DURHAM, N.C. -- Believe it or not, the most protected numbers on the Duke University campus are not 31, 32 and 33, the retired jersey numbers of Shane Battier, Christian Laettner and Grant Hill. Duke guard J.J. Redick's new cell phone number is so guarded that some of his teammates and closest friends don't know it.
"My little brother doesn't even have it yet," Redick said.
Duke guard J.J. Redick is often the subject of scorn from fans of opposing teams.
(Ellen Ozier - Reuters)
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Redick said he took the cautionary measures after a Maryland basketball fan obtained the number to his cell phone last year and started passing it among friends at parties and bars. Redick estimates he received 50 to 75 calls a night from Terrapins fans before he changed it. He had to change the number again a couple of weeks ago, after some North Carolina fans found out what the number was.
About halfway through last season, Redick's parents, who live in Roanoke, had to change their phone number to an unpublished one because fans of other schools were calling their house so often.
"I think J.J. guards his cell phone number and his privacy with his life now," said Duke assistant Steve Wojciechowski.
On Duke's campus, Redick is as popular as anyone who has played for the Blue Devils. When Redick makes a three-pointer during games at Cameron Indoor Stadium, half of the fans sitting in the Duke student section chant "J-J," while the students sitting across the court scream, "Red-ick!"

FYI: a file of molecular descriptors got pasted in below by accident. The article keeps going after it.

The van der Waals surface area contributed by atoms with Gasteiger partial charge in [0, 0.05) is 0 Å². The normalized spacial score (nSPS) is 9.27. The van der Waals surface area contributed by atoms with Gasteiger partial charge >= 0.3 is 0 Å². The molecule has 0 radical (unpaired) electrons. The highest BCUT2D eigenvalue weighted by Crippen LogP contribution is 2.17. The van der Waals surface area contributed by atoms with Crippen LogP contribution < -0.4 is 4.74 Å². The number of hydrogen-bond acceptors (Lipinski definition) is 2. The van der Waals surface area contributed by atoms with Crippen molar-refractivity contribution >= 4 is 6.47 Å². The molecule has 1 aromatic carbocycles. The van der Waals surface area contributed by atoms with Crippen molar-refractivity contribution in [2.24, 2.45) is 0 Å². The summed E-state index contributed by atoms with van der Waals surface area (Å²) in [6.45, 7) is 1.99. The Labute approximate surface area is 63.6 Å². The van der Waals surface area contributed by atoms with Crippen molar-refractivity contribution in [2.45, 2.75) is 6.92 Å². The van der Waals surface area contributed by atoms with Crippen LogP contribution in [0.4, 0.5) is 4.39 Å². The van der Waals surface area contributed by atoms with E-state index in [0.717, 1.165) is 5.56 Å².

But when the No. 7 Blue Devils play on the road, Redick hears much different chants. He often is the target of obscenity-laced tirades from fans, including many that question his masculinity. Some fans just get to the point, constructing signs that say, "I hate you J.J."
Clearly, during his three seasons at Duke, Redick has become Public Enemy No. 1 among fans of other ACC schools, and his coaches and teammates aren't sure why.
"I don't know what it is," Wojciechowski said. "He looks like the common man. For whatever reason, those guys over the years have gotten the brunt of fans' enthusiasm."
For some college basketball fans, players such as Redick represent what they believe Duke embodies: a rich private school with a privileged student body. From Danny Ferry to Laettner to Bobby Hurley to Wojciechowski, Duke's white players have often received the brunt of fans' bile. Many of Duke's great black players, such as Battier, Johnny Dawkins, Jason Williams and Hill, seemed to be respected by fans of opponents more than they were hated.